of fees. The 1st Amend prohibits the vesting of such unbridled discretion in a govt official. the court was
using ad law to protect the Amendment
iii) Sogling vs. Kaffman- Univ of Wisconsin brought disciplinary proceedings against SDS members for
misconduct b/c of they protested Vietnam War when Dow Chemical recruited. Students challenged
disciplinary proceedings claiming DP violations lack of specificity in university discipline regs. Arg:
deprivation of his liberty interest in obtaining education which cant be taken away w/out 14 th Amend due
process, which requires notice and detail. Holding: Judgment for Students. Use of misconduct as standard
for imposing penalties falls for vagueness. [Pushes regulatory scheme in a rule-like direction by forcing
university to specify what constitutes misconduct]
iv) Hornsby vs. Allen- H unsuccessfully applied for liquor license. 1983 action alleging that she met all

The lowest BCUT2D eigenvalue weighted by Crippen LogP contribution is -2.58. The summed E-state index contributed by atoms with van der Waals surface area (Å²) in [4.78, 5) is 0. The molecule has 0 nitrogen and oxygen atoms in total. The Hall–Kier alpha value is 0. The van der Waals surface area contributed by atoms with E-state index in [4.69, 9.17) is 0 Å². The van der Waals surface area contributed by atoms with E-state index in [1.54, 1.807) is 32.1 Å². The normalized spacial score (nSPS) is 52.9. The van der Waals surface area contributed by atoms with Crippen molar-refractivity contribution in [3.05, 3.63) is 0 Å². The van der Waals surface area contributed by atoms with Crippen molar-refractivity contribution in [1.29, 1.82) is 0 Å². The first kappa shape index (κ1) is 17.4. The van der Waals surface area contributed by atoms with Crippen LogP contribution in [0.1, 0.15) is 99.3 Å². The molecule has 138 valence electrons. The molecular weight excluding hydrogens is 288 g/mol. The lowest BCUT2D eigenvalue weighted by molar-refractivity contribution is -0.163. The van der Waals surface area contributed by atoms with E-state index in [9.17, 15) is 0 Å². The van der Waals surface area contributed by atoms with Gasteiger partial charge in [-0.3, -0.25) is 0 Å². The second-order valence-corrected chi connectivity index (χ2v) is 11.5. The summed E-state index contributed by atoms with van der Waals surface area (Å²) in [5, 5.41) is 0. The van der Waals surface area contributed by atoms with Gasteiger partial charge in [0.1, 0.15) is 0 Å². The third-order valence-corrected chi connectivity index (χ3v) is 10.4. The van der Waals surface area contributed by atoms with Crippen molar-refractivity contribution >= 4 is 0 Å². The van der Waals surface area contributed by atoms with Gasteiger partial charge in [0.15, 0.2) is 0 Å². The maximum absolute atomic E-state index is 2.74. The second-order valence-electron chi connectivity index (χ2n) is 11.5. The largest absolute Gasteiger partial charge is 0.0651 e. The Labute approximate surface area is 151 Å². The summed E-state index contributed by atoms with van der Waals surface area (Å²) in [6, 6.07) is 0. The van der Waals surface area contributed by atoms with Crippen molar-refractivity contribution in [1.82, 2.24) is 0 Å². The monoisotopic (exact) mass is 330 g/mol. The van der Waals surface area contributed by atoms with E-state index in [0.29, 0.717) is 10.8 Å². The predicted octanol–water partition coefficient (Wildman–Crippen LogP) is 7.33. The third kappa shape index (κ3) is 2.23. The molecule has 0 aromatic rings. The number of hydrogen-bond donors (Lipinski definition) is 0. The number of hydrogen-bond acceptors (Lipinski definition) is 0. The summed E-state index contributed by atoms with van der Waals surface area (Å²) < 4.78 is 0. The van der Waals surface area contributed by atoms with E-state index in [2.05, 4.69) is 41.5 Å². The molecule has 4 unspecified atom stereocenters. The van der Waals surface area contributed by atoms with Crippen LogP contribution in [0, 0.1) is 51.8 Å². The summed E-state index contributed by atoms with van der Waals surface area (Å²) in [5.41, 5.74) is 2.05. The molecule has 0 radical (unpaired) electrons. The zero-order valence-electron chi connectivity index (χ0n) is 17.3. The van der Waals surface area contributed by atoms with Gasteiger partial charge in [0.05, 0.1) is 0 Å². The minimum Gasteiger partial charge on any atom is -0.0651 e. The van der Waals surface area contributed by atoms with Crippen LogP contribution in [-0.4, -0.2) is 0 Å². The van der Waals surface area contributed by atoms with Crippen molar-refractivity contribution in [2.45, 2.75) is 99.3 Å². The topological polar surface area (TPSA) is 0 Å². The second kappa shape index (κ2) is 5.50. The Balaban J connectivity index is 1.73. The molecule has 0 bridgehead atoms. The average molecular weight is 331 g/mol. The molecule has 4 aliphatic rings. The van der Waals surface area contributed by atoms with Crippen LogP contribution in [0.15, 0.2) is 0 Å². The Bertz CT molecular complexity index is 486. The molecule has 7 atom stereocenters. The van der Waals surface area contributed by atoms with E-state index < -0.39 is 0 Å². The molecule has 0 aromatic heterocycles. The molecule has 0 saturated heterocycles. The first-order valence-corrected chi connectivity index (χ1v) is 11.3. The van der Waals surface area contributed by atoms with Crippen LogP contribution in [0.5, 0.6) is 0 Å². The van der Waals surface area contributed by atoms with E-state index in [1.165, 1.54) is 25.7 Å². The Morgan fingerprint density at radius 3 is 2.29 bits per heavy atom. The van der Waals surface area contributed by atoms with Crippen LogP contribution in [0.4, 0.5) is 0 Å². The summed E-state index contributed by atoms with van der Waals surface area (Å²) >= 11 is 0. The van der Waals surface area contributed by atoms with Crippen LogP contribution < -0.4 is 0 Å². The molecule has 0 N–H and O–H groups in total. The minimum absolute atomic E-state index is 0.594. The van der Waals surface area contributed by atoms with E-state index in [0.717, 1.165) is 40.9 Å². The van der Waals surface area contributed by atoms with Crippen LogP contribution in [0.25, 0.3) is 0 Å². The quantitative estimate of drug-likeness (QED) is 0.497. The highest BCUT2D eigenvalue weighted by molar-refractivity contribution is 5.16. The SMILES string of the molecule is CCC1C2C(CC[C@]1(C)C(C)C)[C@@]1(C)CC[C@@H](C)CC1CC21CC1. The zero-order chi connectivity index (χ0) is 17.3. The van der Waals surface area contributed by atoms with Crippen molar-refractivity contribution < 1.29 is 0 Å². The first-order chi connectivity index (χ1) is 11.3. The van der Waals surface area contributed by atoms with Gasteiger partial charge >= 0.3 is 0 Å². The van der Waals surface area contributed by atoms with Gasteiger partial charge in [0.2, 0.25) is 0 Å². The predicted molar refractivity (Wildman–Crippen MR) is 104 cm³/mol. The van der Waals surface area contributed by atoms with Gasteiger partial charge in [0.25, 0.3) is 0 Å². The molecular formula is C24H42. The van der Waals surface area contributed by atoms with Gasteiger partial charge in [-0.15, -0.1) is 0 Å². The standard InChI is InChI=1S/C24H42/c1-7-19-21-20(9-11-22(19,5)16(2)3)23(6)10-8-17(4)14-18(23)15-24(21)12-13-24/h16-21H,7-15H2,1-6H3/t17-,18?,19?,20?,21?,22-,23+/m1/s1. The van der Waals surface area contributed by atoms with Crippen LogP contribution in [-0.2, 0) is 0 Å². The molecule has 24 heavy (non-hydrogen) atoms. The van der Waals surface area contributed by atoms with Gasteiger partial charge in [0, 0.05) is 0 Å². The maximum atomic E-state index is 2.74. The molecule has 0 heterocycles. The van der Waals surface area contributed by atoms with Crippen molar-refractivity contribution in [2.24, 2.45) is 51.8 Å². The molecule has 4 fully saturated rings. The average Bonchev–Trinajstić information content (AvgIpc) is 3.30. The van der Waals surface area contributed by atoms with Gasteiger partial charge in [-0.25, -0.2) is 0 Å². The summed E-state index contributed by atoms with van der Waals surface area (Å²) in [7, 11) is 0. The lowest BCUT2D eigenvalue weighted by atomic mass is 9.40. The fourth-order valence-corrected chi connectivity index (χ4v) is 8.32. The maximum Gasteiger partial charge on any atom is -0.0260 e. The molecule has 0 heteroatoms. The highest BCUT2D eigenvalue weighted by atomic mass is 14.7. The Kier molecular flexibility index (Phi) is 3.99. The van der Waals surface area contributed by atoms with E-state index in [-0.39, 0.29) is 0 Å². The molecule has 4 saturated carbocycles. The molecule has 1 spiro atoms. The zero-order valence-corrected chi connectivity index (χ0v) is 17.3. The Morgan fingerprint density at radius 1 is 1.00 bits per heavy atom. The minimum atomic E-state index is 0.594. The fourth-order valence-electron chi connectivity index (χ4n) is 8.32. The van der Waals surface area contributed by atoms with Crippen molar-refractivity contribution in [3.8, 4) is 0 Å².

requirements yet her application was still denied w/out any reason. Approval is contingent on approval by
ward alderman. She alleged political favoritism. Holding: Allegations are sufficient to show 14th Amend
Due Process violation. H was not given an opportunity to know through reasonable regulations the standards
to be met before obtaining a license. More rule-like regs required. [allowed ct to avoid Equal Protection
issue by treating it as rule-specificity case]
v) Holmes vs. NYC- Applicant challenged selection process for low-rent housing. Alleged that the applications
were not processed chronologically, in accordance w/any ascertainable standards or in any systemic or